hit counter

SEC Chairman Gensler insists most crypto tokens are securities – says “the law is clear” – Regulation Bitcoin News

US Securities and Exchange Commission (SEC) Chairman Gary Gensler has reiterated that most crypto tokens are securities, stressing that “the law is clear on this.” However, the Commodity Futures Trading Commission (CFTC) has asked Congress for authority over crypto spot markets, and several bills were introduced in Congress this year to give the CFTC the necessary authority.

SEC Chairman Gary Gensler on crypto regulation

The question of which federal agency should regulate the crypto market has attracted a lot of attention lately. While US Securities and Exchange Commission (SEC) Chairman Gary Gensler has said that the majority of crypto tokens are securities and should fall under the purview of his agency, many people and legislators believe it should be commodity futures trading should Commission (CFTC) that regulates the crypto sector. Additionally, three bills were introduced in Congress this year to make the CFTC the regulator of crypto markets.

In an interview with CNBC on Monday, Gensler responded to a question about who should regulate the crypto sector. The SEC chief explained:

Our agency is an agency that oversees this basic business. When a group of entrepreneurs raises money from the public and the public expects to make a profit, they must be disclosed – full, fair and truthful disclosure, and that is core business in our capital markets.

The SEC Chairman continued, “You have to take the risk, but the person or people raising money must disclose various information to you. That’s how our capital markets work best, and the SEC is very good at it, and that’s what we do.” He emphasized:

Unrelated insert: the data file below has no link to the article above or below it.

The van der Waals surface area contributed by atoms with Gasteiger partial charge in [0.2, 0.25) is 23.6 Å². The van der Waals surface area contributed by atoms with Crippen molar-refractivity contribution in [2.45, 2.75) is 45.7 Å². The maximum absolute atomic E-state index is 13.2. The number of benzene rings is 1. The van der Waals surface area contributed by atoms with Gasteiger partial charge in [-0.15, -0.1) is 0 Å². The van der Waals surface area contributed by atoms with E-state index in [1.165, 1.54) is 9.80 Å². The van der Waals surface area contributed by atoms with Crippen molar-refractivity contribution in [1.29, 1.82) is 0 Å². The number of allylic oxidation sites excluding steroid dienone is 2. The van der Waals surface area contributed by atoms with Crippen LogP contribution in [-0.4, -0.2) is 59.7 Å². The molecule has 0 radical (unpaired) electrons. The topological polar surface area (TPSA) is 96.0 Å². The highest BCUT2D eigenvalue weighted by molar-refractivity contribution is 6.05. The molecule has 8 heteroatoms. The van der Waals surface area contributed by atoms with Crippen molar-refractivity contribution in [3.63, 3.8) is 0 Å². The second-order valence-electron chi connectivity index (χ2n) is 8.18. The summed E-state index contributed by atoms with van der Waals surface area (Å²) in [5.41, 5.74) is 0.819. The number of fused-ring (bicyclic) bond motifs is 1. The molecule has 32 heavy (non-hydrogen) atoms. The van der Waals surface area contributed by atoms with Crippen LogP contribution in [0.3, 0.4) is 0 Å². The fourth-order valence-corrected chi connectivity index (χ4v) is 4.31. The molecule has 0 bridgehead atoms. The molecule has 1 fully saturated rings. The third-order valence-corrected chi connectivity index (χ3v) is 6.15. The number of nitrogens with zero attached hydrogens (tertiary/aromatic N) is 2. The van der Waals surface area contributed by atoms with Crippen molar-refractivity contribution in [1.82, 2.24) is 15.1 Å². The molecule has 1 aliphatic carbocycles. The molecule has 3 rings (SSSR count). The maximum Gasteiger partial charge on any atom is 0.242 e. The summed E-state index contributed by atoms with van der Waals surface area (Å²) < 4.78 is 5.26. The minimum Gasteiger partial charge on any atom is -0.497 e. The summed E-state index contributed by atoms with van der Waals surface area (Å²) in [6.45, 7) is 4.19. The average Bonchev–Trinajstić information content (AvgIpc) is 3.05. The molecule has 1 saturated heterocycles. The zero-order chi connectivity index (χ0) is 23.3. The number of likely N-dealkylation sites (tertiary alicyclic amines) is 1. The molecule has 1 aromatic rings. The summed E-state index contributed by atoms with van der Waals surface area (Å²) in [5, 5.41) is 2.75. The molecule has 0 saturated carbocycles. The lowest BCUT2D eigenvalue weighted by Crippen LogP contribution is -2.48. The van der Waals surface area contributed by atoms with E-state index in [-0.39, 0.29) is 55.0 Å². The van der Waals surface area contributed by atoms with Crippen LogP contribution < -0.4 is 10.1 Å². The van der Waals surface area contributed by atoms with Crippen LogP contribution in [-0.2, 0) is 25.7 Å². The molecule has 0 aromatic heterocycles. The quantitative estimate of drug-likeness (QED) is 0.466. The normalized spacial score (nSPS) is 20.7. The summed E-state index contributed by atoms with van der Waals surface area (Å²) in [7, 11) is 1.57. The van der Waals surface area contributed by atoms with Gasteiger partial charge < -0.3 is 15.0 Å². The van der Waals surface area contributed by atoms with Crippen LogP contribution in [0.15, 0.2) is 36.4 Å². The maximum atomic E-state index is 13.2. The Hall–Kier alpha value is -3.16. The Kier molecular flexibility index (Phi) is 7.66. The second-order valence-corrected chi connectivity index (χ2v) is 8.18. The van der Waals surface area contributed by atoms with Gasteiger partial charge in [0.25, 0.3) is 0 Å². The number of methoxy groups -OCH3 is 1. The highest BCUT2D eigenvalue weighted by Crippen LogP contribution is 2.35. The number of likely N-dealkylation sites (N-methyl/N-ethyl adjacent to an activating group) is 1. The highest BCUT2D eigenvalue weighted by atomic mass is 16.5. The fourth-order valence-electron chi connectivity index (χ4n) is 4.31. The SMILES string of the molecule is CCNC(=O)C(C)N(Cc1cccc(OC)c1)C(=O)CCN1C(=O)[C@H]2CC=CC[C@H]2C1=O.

The law is clear on this. I believe based on the facts and circumstances that most of these tokens are securities.

On Monday, at the Financial Stability Oversight Council (FSOC) meeting chaired by Treasury Secretary Janet Yellen, Gensler reiterated, “Of the nearly 10,000 tokens in the crypto market, I believe the vast majority are securities. Offerings and sales of these crypto security tokens fall under securities laws. Because most crypto tokens are securities, many crypto intermediaries trade securities and are required to register with the Securities and Exchange Commission to some extent.”

Regarding the SEC’s cooperation with the CFTC, Gensler emphasized:

To the extent that crypto intermediaries may one day need to register with both the SEC and the Commodity Futures Trading Commission (CFTC), I would like to point out that we currently have two registrants in the broker-dealer space and the of fund advice.

Meanwhile, the CFTC has asked Congress for authority over the crypto cash market. CFTC Chairman Rostin Behnam explained last week that because the CFTC is a derivatives regulator, it does not currently oversee cash markets. That’s why he asked Congress for “cash authorities so we can get into the bitcoin cash market, the ether cash market, and the other digital commodity brands.” [markets]’ the CFTC chief stated last week.

He also said that because crypto is a new asset class, the SEC and CFTC “need to find out by law.” “Unlike traditional asset classes, this asset class has different components and characteristics,” Behnam said, adding, “We have to look to 70 years of case law to determine what is a security and what is a commodity.”

Who do you think should regulate the crypto market, the SEC or the CFTC? Let us know in the comment section below.

Kevin Helms

As an Austrian economics student, Kevin discovered Bitcoin in 2011 and has been an evangelist ever since. His interests lie in Bitcoin security, open source systems, network effects and the interface between economics and cryptography.

photo credit: Shutterstock, Pixabay, WikiCommons

Disclaimer: This article is for informational purposes only. It is not a direct offer, or a solicitation of an offer to buy or sell, or a recommendation or endorsement of any product, service, or company. Bitcoin.com does not provide investment, tax, legal, or accounting advice. Neither the company nor the author is responsible, directly or indirectly, for any damage or loss caused or alleged to be caused by or in connection with the use of or reliance on any content, goods or services mentioned in this article.

Leave a Reply

Your email address will not be published. Required fields are marked *

Back to top button